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Nutrients. 2018 Sep 8;10(9). pii: E1269. doi: 10.3390/nu10091269.

Association between Anaemia in Children 6 to 23 Months Old and Child, Mother, Household and Feeding Indicators.

Author information

1
Nestlé Research Center, Vers-Chez-les-Blanc, Route du Jorat 57, Case Postale 44, 1000 Lausanne-26, Switzerland. alberto.prietopatron@rdls.nestle.com.
2
Division of Nutrition and Dietetics, Department of Health Professions, Bern University of Applied Sciences, Murtenstrasse 10, CH-3008 Bern, Switzerland. klazine.vanderhorst@bfh.ch.
3
Nestlé Research Center, Vers-Chez-les-Blanc, Route du Jorat 57, Case Postale 44, 1000 Lausanne-26, Switzerland. zsuzsav.hutton@rdls.nestle.com.
4
Nestlé Research Center, Vers-Chez-les-Blanc, Route du Jorat 57, Case Postale 44, 1000 Lausanne-26, Switzerland. patrick.detzel@rdls.nestle.com.

Abstract

In Low and Lower-Middle-Income countries, the prevalence of anaemia in infancy remains high. In early childhood anaemia cause irreversible cognitive deficits and represents a higher risk of child mortality. The consequences of anaemia in infancy are a major barrier to overcome poverty traps. The aim of this study was to analyse, based on a multi-level approach, different factors associated with anaemia in children 6⁻23 months old based on recent available Standard Demographic Health Surveys (S-DHS). We identified 52 S-DHS that had complete information in all covariates of interest in our analysis between 2005 and 2015. We performed traditional logistic regressions and multilevel logistic regression analyses to study the association between haemoglobin concentrations and household, child, maternal, socio-demographic variables. In our sample, 70% of the 6⁻23 months-old children were anaemic. Child anaemia was strongly associated with maternal anaemia, household wealth, maternal education and low birth weight. Children fed with fortified foods, potatoes and other tubers had significantly lower rates of anaemia. Improving overall household living conditions, increasing maternal education, delaying childbearing and introducing iron rich foods at six months of age may reduce the likelihood of anaemia in toddlerhood.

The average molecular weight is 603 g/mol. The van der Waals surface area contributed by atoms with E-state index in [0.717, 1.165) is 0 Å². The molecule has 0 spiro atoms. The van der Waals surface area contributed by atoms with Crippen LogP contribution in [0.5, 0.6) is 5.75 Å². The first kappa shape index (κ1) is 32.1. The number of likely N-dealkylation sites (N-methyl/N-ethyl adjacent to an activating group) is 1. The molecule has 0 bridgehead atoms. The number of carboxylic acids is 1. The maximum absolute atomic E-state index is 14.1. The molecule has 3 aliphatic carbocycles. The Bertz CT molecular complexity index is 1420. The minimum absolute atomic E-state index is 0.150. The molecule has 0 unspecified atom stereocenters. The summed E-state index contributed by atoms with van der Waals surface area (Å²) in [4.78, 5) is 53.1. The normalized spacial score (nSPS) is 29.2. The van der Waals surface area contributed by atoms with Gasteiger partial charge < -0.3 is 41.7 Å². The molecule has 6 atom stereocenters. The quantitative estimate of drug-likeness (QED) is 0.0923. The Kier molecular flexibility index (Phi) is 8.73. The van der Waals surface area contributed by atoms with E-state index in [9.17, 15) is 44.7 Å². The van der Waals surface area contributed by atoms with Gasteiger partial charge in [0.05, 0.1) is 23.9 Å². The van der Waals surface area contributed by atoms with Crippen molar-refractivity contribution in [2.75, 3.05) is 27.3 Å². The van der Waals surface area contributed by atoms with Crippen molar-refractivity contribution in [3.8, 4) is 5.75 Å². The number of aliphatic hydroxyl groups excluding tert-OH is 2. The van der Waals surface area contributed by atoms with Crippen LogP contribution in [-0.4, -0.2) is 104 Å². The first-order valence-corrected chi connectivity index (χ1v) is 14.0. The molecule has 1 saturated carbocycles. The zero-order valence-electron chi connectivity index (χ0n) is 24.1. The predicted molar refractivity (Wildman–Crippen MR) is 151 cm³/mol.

KEYWORDS:

Anaemia; Demographic Health Surveys; infancy and toddlerhood; infant feeding; low and middle-income countries; multilevel regression

PMID:
30205553
PMCID:
PMC6163758
DOI:
10.3390/nu10091269
[Indexed for MEDLINE]
Free PMC Article

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